While I'm livetweeting the Techonomy 2012 conference (www.techonomy.com/#techonomy12/Causeit's list of related accounts), I'm inundated by the hashtags of thought leaders (#bigdata, #p2p, #socbiz, #innovation). For the uninitiated, this little # symbol has begun to be the web's low-tech way to have high-power sorting of conversation. It's a way for users to toss a bright little flag in the rapid-moving waters of web discussions, serving as shorthand, its own poetry form, and a tool for tagging.
There's a great article recently published by NY Times Magazine that talks about the cultural usage of hashtags. I even used hashtags almost exclusively to pare down an otherwise text-heavy presentation recently.
There's another element of hashtags which is extremely important to companies and organizations (or even committed individuals) interested in listening to their ecosystems. It's called semantic analysis—the reading of conversations for meaning. Hashtags allow machine systems a shortcut to sentiment analysis, the analysis of moods in conversations. Linguistic tools look for subtle indicators, and are complemented by users' conscious decision to emphasize a particular statement, concept, or feeling through a hashtag.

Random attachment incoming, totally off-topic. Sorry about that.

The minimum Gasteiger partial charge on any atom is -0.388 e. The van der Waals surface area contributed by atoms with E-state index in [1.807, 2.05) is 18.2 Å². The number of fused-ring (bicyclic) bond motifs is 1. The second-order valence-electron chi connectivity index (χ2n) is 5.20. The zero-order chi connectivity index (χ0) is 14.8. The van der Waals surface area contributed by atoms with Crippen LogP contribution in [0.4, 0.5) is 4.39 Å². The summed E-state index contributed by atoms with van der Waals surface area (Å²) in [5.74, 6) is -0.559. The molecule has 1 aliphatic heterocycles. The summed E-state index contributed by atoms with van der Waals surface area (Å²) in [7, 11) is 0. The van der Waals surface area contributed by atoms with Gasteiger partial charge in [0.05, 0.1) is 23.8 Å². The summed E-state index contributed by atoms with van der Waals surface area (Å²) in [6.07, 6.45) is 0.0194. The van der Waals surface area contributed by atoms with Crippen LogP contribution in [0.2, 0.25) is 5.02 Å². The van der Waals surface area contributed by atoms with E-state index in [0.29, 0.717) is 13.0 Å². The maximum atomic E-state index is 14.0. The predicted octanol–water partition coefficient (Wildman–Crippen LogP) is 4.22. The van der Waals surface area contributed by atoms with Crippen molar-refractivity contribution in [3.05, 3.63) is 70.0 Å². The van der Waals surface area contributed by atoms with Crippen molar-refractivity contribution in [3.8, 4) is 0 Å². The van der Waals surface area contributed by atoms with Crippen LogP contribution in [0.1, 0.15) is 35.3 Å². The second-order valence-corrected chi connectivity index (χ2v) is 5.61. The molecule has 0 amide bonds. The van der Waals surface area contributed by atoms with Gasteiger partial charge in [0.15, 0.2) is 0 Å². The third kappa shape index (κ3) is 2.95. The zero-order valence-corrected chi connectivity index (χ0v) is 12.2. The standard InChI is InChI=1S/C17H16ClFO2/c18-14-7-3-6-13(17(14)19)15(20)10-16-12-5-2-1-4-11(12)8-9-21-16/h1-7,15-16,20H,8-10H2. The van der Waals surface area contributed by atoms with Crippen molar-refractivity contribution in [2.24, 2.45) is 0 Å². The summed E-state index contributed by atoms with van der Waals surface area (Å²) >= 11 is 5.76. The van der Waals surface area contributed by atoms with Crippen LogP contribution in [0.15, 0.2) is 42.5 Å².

You can read a lot more about the wide world of social media for large organizations, and what changes it demands in their capabilities and structures in Accenture's rather dense, spot-on Social Media Management Handbook, which has a great microsite for those looking to dip their toes in.